Tax Planning

Accounting strategies are scorching subjects for tax planning in 2021

As businesses finalize their 2020 tax returns and compliance, it’s never too early to start planning for 2021 tax. Taxpayers can be incentivized to evaluate and change accounting practices in a number of ways. Most of the changes provide taxpayers with audit protection so the IRS could not contest improper practices from previous years or impose interest and penalties for incorrectly treating an item.

Taxpayers can also benefit from adjustments for the current year that would reduce taxable income, and accounting methods provide an opportunity for tax planning with optimal methods for recording income and expenses.

One notable point to consider for tax planning 2021 – the likelihood that tax rates will rise. Since accounting policies only determine the point in time when income or expenses are recognized in taxable income, they are considered to be temporary or temporary. There are numerous accounting methods and planning elements that can postpone the recording of income or expenses to another tax year. However, with recognition just postponing from one year to the next, many taxpayers may not want the administrative burden of keeping separate accounting and tax working papers for a given item if the timing does not bring a significant benefit.

If the tax rates change, however, there is the option for quasi-permanent tax savings to record an expense in a year with a higher tax rate or an income in a year with a lower tax rate. Take a look at the following examples, which show that a $ 1,000 deduction for prepaid expense is not the same when tax rates change:

As noted in the examples above, an expedited deduction of $ 1,000 to expedite a deductible expense in the first year doesn’t necessarily provide a tax benefit by recognizing the deduction in the first tax year – an expedited deduction that the book would not recognize until year 2 if, for example If the tax rates remain the same, a taxpayer may want to expedite the withholding process so that it can be recognized in an earlier tax year.

However, if tax rates change, a taxpayer may want to postpone an expense to a later tax year in order to capture a pecuniary tax benefit. In example 2 above, the taxpayer’s tax benefit is an additional $ 70 tax saving – by simply recording the expense in a different tax year. That $ 70 difference is a permanent tax benefit that the taxpayer would otherwise not have recognized.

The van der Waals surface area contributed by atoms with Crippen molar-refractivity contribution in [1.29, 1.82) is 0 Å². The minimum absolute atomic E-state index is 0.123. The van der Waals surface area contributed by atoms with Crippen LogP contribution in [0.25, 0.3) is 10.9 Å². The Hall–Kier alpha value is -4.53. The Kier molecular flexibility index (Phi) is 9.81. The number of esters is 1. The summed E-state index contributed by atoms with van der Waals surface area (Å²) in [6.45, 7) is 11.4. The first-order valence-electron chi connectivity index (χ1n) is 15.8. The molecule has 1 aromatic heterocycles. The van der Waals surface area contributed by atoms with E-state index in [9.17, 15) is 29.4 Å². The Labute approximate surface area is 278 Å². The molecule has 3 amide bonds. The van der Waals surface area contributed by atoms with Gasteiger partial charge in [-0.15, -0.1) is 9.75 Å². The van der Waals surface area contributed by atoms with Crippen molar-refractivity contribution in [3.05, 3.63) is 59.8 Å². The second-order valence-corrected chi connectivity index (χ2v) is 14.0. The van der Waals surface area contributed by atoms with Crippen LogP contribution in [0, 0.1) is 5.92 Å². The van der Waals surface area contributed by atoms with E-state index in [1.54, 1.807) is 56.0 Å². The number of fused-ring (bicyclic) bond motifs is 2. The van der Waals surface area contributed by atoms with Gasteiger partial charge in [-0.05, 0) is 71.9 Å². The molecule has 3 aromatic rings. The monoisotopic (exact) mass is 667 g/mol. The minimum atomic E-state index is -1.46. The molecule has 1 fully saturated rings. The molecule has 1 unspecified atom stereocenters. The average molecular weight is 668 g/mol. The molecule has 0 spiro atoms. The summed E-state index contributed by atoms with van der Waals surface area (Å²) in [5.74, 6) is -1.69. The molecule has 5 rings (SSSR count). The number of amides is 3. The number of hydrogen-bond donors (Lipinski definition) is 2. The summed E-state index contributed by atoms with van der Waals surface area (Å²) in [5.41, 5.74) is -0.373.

Common accounting methods for analysis

Taxpayers should consider reviewing all accounting practices as part of their tax planning for the 2021 tax year. Below is a list of common practices and notable points to consider for 2021:

  • Prepaid Expenses – Under the 12 month rule, taxpayers may be allowed to expedite the deduction of certain prepaid expenses such as insurance, commercial licenses, and business (not social or lobbying) fees. Certain prepaid expenses are ineligible, including software, materials and supplies, professional services, insurance, and rental.
  • Revenue Recognition – Taxpayers are required to review and approve permitted revenue recognition methods for when advance payments are recognized and deferred under the new rules codified in Section 451 of the Taxes Act as part of the Tax Cuts and Jobs Act (TCJA).
  • Research and Experimentation Costs – This is a notable change for tax years starting after December 31, 2021 that will affect many taxpayers who incur R&D expenses. Section 174 no longer allows direct expenses or an immediate tax deduction for R&D expenses.
    • Taxpayers must now capitalize and write off research and development expenditure over a period of five years (15 years for foreign research) from the middle of the tax year in which this expenditure is incurred.
    • Taxpayers should be proactive in reviewing the tax treatment of R&D expenditure in order to understand current accounting policies and how they may need to change the tax treatment of R&D expenditure from the current method as a result of tax law changes that will take effect for the next tax year.
    • A change in accounting policy may be necessary for most taxpayers who have historically recognized R&D expenses as an expense to change their accounting policy for treating Section 174 expenses.
  • State Deferred Taxes – Taxpayers have two options for when to deduct real estate, personal property, and state income or franchise taxes. They can be deducted from payment in the tax year or they can be deducted from the taxpayer’s annual financial statements.
  • Fixed Assets / Capitalization – Taxpayers have a number of items that they can review for depreciation and amortization, including:
    • Implementation of cost separation for new buildings or acquired properties;
    • Review of property, plant and equipment books for correct tax duration;
    • Review of a qualifying improvement property for a 15 year depreciation which has now been fixed;
    • Assess the required or optional alternative treatment of the depreciation system;
    • Ensuring proper tax amortization of goodwill or other acquired intangible assets; and
    • other tangible and intangible assets.